Expandable distal femoral megaprostheses
Over the last 20 years, expandable prostheses have made a significant impact on the reconstruction methods we routinely use in children with bone tumors.[1-4] Although these implants are expensive and associated with a high complication rate [5-9], even in experienced hands, they are considered the main reconstructive option for children in a certain age group and for selected bone segments.
EMSOS study on expandable distal femoral megaprostheses.pdf190.02 KB
Desmoplastic Fibroma of bone
Fibroma of bone is a rare, locally aggressive bone tumor. Once it was called the osseous counterpart of extra-abdominal desmoid tumor, because of the histological aspects. In 2013, the WHO described the microscopic appearance of desmoplastic fibroma as being composed of slender, spindle to stellate cells with minimal cytological atypia and abundant collagenous matrix.
Desmoplastic Fibroma of bone.pdf135.88 KB
Desmoplastic Fibroma EMSOS study datasheet.xls48.00 KB
EMSOS Extra-abdominal Fibromatosis Multicenter Study
Desmoid-type fibromatosis is an intermediate soft tissue tumour (WHO) with clonal fibroblastic proliferation originating in the deep soft tissues. It is characterised by local infiltration without metastatic potential. In the past decades resectable masses have been mainly treated surgically with a high incidence of local recurrence in up to one third of the patients independently from resection margins. Local recurrence negative prognostic factors after surgery have been identified in younger age, female gender, distal limb location and recurrent disease.
Alternative management including radioterapy or medical treatment with NSAIDS, hormone therapy, chemotherapy and tyrosine kinase inhibitors led to high recurrence rate as well.
As a consequence in recent years the wait and see approach, with strict and close clinical and instrumental monitoring of the involved site has gained popularity as first line management for silent masses not involving neurovascular bundles.
Clear cell chondrosarcoma
Clear cell chondrosarcoma is a rare variant of chondrosarcoma, behaving as a low grade malignant bone tumor and characterized by a proliferation of tumor cells with clear cytoplasm.
Clear cell chondrosarcomas account for around 2% of all chondrosarcomas. They have been described in most bones of the body but usually affect the proximal epiphysis of the humerus or femur.
Doz. Dimosthenis Andreou, Münster, Germany
Tenosynovial giant cell tumour
Diffuse and nodular type Tenosynovial Giant Cell Tumour (TGCT), previously named Pigmented Villonodular Synovitis (PVNS), is a rare, locally aggressive, non-metastasizing neoplasm. Current literature primarily consists of several small cohorts containing relatively inhomogeneous data. Systematic-/meta-analysis at present are only describing or pooling their results. In order to predict outcome; individual data in one large cohort, containing important characteristics; e.g. frequency of local recurrence, extent or disease severity (nodular versus diffuse), influence of surgical technique (arthroscopic versus open synovectomy), primary treatment after referral, etc. is therefore essential.
Your help in gathering (un)published data and compile a global TGCT retrospective database, to help us evaluate this orphan disease, is much appreciated.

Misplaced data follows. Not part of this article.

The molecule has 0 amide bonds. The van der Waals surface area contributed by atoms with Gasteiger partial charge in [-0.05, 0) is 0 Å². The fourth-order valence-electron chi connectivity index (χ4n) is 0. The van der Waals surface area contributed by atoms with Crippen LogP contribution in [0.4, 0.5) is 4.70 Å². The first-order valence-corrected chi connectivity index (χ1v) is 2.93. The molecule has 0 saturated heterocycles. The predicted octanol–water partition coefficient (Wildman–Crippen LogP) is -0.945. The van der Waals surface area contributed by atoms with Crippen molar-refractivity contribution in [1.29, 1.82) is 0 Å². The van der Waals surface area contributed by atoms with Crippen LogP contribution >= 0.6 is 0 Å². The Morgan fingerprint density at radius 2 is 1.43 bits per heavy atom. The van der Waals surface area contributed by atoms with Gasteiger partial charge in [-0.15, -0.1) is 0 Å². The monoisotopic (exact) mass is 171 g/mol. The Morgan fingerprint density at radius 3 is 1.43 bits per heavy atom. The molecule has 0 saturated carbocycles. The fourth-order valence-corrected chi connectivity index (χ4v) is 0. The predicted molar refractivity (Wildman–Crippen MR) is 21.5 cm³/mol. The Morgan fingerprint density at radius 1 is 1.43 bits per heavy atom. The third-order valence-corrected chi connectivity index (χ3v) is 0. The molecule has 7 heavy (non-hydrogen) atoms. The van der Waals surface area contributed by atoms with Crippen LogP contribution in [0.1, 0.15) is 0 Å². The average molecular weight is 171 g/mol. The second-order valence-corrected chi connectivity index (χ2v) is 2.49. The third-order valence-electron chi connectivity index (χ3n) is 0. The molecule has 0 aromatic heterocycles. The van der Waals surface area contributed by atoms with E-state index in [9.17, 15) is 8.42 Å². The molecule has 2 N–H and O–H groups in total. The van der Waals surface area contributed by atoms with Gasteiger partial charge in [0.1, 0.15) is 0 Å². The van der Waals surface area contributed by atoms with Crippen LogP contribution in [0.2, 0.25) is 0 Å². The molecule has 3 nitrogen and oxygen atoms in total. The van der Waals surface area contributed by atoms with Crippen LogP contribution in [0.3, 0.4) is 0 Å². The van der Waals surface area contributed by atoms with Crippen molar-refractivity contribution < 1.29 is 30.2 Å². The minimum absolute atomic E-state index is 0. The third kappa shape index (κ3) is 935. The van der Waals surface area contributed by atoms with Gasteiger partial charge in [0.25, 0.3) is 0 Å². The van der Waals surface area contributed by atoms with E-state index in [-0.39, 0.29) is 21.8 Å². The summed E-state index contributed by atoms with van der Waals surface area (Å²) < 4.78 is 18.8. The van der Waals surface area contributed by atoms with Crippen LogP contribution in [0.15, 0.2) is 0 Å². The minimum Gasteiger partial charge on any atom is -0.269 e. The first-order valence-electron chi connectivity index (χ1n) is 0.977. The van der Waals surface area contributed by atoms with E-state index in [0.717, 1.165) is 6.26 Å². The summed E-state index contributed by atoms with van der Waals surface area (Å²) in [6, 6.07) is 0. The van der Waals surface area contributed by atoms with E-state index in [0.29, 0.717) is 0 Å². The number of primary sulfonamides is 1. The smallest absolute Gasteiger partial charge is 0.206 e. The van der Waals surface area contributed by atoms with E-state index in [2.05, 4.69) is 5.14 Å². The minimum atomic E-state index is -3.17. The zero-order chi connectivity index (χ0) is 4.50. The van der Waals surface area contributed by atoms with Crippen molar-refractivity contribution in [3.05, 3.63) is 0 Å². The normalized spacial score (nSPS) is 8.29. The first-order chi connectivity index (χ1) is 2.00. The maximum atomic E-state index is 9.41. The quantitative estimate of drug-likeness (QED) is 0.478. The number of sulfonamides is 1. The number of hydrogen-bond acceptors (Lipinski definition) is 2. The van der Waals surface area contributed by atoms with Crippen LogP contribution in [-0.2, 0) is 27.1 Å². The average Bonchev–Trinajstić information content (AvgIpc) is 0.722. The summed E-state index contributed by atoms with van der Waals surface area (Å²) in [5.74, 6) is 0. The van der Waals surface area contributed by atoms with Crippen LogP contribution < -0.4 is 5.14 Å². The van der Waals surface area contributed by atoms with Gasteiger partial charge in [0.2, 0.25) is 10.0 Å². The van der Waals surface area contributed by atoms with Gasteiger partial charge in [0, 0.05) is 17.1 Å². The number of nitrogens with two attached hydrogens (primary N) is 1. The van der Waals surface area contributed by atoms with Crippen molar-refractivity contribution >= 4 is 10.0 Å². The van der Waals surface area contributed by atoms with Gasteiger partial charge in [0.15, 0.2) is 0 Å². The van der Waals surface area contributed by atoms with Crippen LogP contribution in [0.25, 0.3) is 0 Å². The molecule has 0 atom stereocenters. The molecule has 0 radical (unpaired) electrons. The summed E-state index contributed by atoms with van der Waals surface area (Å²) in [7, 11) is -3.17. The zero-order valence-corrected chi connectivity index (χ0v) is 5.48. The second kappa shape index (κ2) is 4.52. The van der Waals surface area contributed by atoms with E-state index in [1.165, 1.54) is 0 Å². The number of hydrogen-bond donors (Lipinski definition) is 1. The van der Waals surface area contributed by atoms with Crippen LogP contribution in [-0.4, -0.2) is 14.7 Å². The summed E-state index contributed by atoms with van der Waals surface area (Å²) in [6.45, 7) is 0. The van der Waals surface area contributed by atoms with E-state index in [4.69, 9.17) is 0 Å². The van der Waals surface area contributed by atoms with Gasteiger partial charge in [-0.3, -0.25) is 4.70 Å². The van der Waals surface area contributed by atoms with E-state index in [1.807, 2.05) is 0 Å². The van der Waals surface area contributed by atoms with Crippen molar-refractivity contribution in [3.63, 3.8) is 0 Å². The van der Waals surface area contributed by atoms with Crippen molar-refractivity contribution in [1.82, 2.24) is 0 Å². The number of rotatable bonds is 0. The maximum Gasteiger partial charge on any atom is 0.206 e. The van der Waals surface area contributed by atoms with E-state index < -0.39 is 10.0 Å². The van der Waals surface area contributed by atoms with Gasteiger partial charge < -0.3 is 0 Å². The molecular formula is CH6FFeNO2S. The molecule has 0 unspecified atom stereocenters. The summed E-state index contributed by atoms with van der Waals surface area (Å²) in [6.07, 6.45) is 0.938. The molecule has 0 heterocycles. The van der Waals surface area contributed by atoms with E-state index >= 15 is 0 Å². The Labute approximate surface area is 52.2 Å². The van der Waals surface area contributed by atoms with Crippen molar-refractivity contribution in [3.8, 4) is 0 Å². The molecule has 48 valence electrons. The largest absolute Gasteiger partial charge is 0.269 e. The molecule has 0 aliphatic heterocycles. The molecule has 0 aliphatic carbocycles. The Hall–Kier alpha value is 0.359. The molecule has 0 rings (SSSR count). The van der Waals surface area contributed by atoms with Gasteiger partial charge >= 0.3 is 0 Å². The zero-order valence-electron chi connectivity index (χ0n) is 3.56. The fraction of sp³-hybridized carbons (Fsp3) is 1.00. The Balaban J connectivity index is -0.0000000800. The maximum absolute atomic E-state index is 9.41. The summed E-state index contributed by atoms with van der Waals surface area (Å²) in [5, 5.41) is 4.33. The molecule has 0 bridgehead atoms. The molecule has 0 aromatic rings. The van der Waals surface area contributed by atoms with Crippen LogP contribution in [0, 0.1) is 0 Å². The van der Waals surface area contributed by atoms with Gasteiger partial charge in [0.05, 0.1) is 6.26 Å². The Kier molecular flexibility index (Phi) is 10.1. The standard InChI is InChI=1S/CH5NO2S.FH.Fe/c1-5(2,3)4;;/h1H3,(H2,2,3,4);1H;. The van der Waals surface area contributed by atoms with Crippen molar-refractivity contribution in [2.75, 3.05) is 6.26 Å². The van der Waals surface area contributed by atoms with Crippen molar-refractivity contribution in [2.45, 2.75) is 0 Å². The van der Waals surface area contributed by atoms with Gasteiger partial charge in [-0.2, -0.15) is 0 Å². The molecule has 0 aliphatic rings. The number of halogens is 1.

Mazabraud Syndrome is a very rare combination of fibrous dysplasia (FD) and intramusculary myxomas. Both entities are caused by activating GNAS-mutations and while FD is often diagnosed at a younger age, myxomas tend to arise later, often in the fourth or fifth decade of life, and are localized adjacent to FD lesions in the majority of the patients. The myxomas can lead to mechanical problems and symptoms of pain. Excision of the myxomas has been proposed, although outcome of surgical interventions and whether there are predictive factors for recurrence of the myxomas remains eluded.
EMSOS Study "Angiosarcom"
Angiosarcoma is the malignant end of the spectrum of vascular tumors, spanning diagnosis including hemangiomas, hemangioendothelioma, well-differentiated and poorly-differentiated angiosarcoma.
Angiosarcoma of bone is rare, accounting for <1% of all primary bone sarcomas and it is associated with a poor prognosis. Although any age can be affected, the incidence is highest between 50 and 70 years of age.
Angiosarcoma of bone may present as unifocal or multifocal disease. The most common locations of unifocal tumor are the long and short tubular bones, followed by the pelvis, and trunk.
Histologically, angiosarcomas of bone are composed of anastomosing vascular channels lined by atypical endothelial cells with enlarged nuclei, prominent nucleoli, and increased mitoses. Inflammatory cells, mostly eosinophils, may be present.
Given the rarity of angiosarcoma of bone, the literature is limited regarding treatment and outcome of patients with this tumor.
The role of chemotherapy and prognostic factors for these patients remain unclear.
Under the auspices of the EMSOS, a retrospective study has been launched with the aim of improving our knowledge on the natural history of the tumor and on prognostic and predictive factors of survival.
Stefano Ferrari MD
SSD Chemioterapia dei Tumori Muscoloscheletrici
Istituto Ortopedico Rizzoli – WWW.ior.it
Via Pupilli 1, 40136 Bologna. Italy
EMSOS Study "Adamantinoma"
Michiel van de Sande
Leiden, The Netherlands
DGOOC / EMSOS study "Clear cell sarcoma"
Osteosarcoma after retinoblastoma
European Relapsed Osteosarcoma Registry "EURELOS"